Jewish Trivia Quiz

from RASHI, RAMBAM and RAMALAMADINGDONG: A Quizbook of Jewish Trivia Facts & Fun by New Orleans native Mark Zimmerman

Passover and Pets

As Jews worldwide prepare for Passover, which begins this Friday night, many people are wondering what they are allowed to feed their pets during the holiday. Which of the following are real rules?

Clementine dresses for the seder

Clementine Dresses for the Seder by Meryl Zimmerman Music is used with permission of the owner.

A. According to the website’s Ask the Rabbi feature, pets should not be fed food with chametz in it, because it is forbidden to derive any benefit from chametz during Passover, and if your pet eats chametz, you are indirectly receiving a benefit. However, the Aish rabbi says that pets can eat kitniyot, or legumes, regardless of whether or not the pet owner eats kitniyot (traditionally only Sephardic Jews eat kitniyot during Passover).

BAccording to Rabbi Yehuda Epshtein of the Orthodox Union, it is acceptable to include your pet on the list of items which you sell as chametz to a non-Jew, directly or through your rabbi or other religious authority. In that way, the pet is not considered to be yours, and you can then feed the pet chametz during Passover, as you are no longer benefiting from the non-Passover food.

CAccording to Rabbi Zvi Goldberg of Star-K, the kosher food certification organization, it is okay to feed non-kosher food to animals during Passover because one is allowed to derive benefit from non-kosher food. However, Rabbi Goldberg says that pets cannot be fed food which mixes meat and milk products.

DAccording to Rabbi Avi Weissman of Yeshivat Magen Torah in Brooklyn, it is only acceptable to feed your pets kosher for Passover food. However, Rabbi Weissman says that you cannot feed matzah to your pets. This is because matzah is viewed as the bread of freedom–the bread which the Israelites ate when they escaped from Egyptian slavery and crossed the desert. Because pets are not free, but are subservient to their owners, Rabbi Weissman says that it is not acceptable to feed matzah to your pets.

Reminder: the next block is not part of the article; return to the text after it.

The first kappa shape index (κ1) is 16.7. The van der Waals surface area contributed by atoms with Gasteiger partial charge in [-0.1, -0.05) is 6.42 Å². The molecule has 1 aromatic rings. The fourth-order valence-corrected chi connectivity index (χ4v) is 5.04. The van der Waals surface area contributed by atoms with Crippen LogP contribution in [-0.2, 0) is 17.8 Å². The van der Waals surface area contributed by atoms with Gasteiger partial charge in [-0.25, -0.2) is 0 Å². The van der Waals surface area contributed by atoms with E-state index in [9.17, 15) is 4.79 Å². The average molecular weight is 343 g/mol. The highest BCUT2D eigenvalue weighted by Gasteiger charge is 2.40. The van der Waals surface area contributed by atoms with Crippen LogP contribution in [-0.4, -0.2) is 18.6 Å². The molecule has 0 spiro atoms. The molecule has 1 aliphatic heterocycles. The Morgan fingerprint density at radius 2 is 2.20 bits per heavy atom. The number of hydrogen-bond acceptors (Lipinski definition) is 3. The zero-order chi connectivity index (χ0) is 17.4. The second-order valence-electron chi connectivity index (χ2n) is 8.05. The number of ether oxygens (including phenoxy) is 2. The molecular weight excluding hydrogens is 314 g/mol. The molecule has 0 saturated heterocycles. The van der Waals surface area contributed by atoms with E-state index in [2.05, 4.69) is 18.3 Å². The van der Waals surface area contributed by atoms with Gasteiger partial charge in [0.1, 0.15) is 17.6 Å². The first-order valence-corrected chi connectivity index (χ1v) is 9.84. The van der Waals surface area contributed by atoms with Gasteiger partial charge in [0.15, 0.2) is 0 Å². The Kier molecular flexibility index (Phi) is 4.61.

ERabbi Zakkai Zalmon Veisfisch of Temple Betta Al-Bakor in Pikesville, Maryland says that it is not acceptable to feed food flakes to aquarium fish during Passover, as these items are chametz. When asked what one should do with their aquarium fish since it would be wrong to not feed them for a week, Rabbi Veisfisch stated that he is happy to share his recipe for guppy-filte fish.

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Israeli Elections

Israel is holding parliamentary elections this Tuesday, with Prime Minister Benjamin Netanyahu running neck and neck with Benny Gantz, of the Blue and White Party. Whoever wins will have the challenge of putting together a coalition government in a country whose electoral system makes it very easy for small parties to gain representation in the Knesset. More than 40 political parties are competing in this week’s election, and in fact, more than 100 different political parties have been represented in the Knesset at some point in Israel’s history. This system has led to the establishment of many unusual political parties over the years. Which of the following was a real Israeli political party?

Knesset building

19172-Jerusalem by xiquinhosilva is licensed under CC BY 2.0.

AHaMiflaga LeMilhama BeBankim, (The Party for the War Against Banks), which in 2006 advocated for laws making it easier for citizens to sue banks.

B. Nitzole HaSo’a’a Im Bogre Ale Yarok, (Holocaust Survivors with Green Leaf Veterans), a combined 2009 list of marijuana advocates and Holocaust survivors who want larger pensions. Their 2300 votes fell far short of the number needed to enter the Knesset.

CThe Lehem, or Bread, party (Lohame Hevra Me’uhadim), submitted a list in the 2006 elections, campaigning to represent the needy and homeless. They received fewer than 1500 votes.